Facebook, Microsoft and the Partnership on AI Form the Deepfake Detection Challenge

Academics from several universities will help develop technology to sniff out altered videos

The Deepfake Detection Challenge will include a realistic data set, featuring paid actors
Facebook

Imitation is the sincerest form of … prevention?

Facebook chief technology officer Mike Schroepfer said in a blog post this week that the social network is taking steps to combat deepfakes, with some highly qualified assistance.

Facebook is teaming up with Microsoft, the Partnership on Artificial Intelligence to Benefit People and Society and academics from Cornell Tech, Massachusetts Institute of Technology, the University of Oxford, University of California-Berkeley, the University of Maryland-College Park and the University at Albany-State University of New York on the Deepfake Detection Challenge.

The goal of the Deepfake Detection Challenge is to develop technology to better detect when AI was used to alter videos and mislead viewers.

Schroepfer said the Deepfake Detection Challenge will include a realistic data set, featuring paid actors, adding that user data from the social network will not be used.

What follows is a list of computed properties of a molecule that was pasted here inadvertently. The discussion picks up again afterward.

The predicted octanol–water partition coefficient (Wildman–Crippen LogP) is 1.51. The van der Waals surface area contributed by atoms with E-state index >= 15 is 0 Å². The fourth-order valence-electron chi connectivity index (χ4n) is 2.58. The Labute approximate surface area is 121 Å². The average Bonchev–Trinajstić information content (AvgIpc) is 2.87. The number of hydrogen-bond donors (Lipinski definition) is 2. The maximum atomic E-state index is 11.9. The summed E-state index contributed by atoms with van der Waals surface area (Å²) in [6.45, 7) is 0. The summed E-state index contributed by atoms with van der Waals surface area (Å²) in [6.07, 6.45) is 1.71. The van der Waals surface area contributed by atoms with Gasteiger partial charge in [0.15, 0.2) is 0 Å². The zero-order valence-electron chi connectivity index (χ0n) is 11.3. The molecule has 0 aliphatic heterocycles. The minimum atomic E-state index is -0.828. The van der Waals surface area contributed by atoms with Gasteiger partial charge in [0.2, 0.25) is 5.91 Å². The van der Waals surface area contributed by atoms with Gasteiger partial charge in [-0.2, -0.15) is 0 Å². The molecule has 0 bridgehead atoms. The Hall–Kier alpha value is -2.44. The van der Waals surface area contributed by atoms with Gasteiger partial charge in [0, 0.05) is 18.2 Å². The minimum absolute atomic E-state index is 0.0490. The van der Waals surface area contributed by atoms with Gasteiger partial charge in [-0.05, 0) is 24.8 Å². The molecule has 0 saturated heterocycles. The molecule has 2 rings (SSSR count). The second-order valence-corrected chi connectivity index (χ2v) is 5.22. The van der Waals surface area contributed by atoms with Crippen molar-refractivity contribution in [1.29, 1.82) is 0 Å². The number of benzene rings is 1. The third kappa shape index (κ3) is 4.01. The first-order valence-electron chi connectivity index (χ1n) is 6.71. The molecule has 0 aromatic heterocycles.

Facebook is dedicating over $10 million to fund the industrywide effort, including the funding of research collaboration and prizes for the challenge.

Schroepfer said the data set and challenge parameters will initially be tested in a targeted technical working session at the International Conference on Computer Vision in Seoul, South Korea, in October, with the full release slated for the Conference on Neural Information Processing Systems in Vancouver in December.

Facebook will enter the challenge, but the company will not accept any financial prizes.

Governance of the challenge will be facilitated and overseen by the Partnership on AI’s new steering committee on AI and media integrity, which is made up of a broad cross-sector coalition of organizations including Facebook, Witness, Microsoft and others in civil society and the technology, media and academic communities.

Schroepfer wrote, “This is a constantly evolving problem, much like spam or other adversarial challenges, and our hope is that by helping the industry and AI community come together, we can make faster progress.”

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